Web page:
Planting Churches - Romans - pages 177-183
“It has always been my ambition to preach the gospel where it was not known, so that I wouldn’t be building on someone else’s foundation.” – Romans 15:20
This verse serves as a reminder that the road to your destiny isn’t always paved. Most paths are still waiting to be discovered and cleared out. I’m not unlike others who waver in the face of challenge. I ask myself the same questions of self-doubt wondering if I’m equal to the task. But where would Christianity be if everyone was waiting for someone else to blaze the trail?
I’ve always wrestled with building on someone else’s foundation. I don’t think it’s because I don’t know how to submit to authority or respect other people’s visions. I just feel like I’m cheating when I draft behind someone else’s leadership. I feel that I was created to be an entrepreneur.
“It has always been my ambition…” Those six words strike a chord with me. There has always been something inside of me that loved going first in a dare, loved taking the risk to find out something that wasn’t yet known, loved dreaming about what wasn’t there yet. I almost feel like this has always been a part of me…and what started as my makeup has turned into my ministry. Ambition. I love to dream about what could be and then set off to make it happen. My spirit loves to drift into dreams throughout the day wondering what else could happen that currently isn’t. I want to be more ambitious than I am, but I feel that in order to be ambitious, you have to be freed to lead. You can’t be ambitious tethered to another vision or philosophy. You have to be unleashed to move into your white hot passion.
It has always been my ambition…what has? Making sure people see the gospel closely and clearly for one. I love to unveil to people the mysteries of God and his grand story filled with pleasure and fraught with danger. I love to share with people what God looks like from His Word and what he feels and thinks and wants and does. The gospel (good news) has been turned into old news. And no news is not good news, right? I love to lift the spell that has left a good many bored with God and his “so called” good news. I take the gospel very personally. I find myself scared at times to speak out for God on certain subjects knowing that my homily could make or break people’s thoughts on God. There isn’t a time I step in front of people that I don’t shutter at the thought of making God look bad. As A.W. Tozer says, “There is nothing more important than what comes to people’s minds when they think about God.” That is the gospel, what comes to people’s mind when they stop long enough to consider the option of God. I want to ambitiously share the true gospel with people that frees indeed.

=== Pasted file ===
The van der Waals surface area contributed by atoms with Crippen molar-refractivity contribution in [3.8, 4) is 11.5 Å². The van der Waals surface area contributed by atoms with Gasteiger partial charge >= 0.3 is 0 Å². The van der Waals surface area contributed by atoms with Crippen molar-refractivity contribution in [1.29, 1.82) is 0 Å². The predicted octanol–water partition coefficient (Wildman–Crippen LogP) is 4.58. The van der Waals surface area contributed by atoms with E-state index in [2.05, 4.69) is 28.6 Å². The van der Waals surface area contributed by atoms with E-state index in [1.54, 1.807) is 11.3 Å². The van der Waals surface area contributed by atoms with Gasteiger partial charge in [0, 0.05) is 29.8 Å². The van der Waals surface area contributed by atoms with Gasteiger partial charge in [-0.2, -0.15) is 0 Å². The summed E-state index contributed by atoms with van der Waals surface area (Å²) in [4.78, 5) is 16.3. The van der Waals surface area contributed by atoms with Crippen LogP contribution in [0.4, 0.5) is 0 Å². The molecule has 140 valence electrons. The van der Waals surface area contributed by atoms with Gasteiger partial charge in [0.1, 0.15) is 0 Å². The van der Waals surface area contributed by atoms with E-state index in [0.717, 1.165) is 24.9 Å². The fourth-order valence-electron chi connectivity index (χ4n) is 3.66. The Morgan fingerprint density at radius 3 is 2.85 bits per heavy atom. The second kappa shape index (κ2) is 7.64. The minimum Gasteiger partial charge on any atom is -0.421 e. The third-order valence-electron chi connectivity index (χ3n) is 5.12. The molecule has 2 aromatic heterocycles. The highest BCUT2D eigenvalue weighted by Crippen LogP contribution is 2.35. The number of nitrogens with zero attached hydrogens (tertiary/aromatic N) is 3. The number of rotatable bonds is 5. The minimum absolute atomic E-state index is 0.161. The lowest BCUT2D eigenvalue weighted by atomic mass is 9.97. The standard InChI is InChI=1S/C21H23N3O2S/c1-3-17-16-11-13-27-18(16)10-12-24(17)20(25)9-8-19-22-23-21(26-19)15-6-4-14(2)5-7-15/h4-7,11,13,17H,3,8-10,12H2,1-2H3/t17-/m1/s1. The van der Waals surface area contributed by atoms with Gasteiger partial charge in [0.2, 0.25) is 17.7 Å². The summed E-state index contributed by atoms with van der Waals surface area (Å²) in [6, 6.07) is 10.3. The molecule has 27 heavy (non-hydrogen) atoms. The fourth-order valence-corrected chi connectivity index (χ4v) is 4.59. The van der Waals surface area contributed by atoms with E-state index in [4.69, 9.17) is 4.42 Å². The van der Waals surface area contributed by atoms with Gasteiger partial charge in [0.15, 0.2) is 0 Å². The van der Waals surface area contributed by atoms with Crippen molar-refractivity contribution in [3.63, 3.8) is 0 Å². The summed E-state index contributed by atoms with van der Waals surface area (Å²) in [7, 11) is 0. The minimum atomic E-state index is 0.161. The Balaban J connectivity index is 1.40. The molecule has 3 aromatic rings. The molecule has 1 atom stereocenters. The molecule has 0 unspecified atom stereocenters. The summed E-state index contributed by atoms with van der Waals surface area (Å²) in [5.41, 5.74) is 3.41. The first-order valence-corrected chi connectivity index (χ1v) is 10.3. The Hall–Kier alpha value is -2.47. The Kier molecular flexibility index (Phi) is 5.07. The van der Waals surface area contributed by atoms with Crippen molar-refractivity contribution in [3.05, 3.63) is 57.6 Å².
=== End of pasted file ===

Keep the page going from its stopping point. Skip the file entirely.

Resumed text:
Taking this message to “where it is not known” lights my logs. I find myself stirred at the thought of heralding this good news in a region where it is presently unheard of. I love being the conduit of disclosure. It has always brought me great pleasure to be the first to go somewhere or do something.
The promulgation of the gospel depends on this apostolic instinct.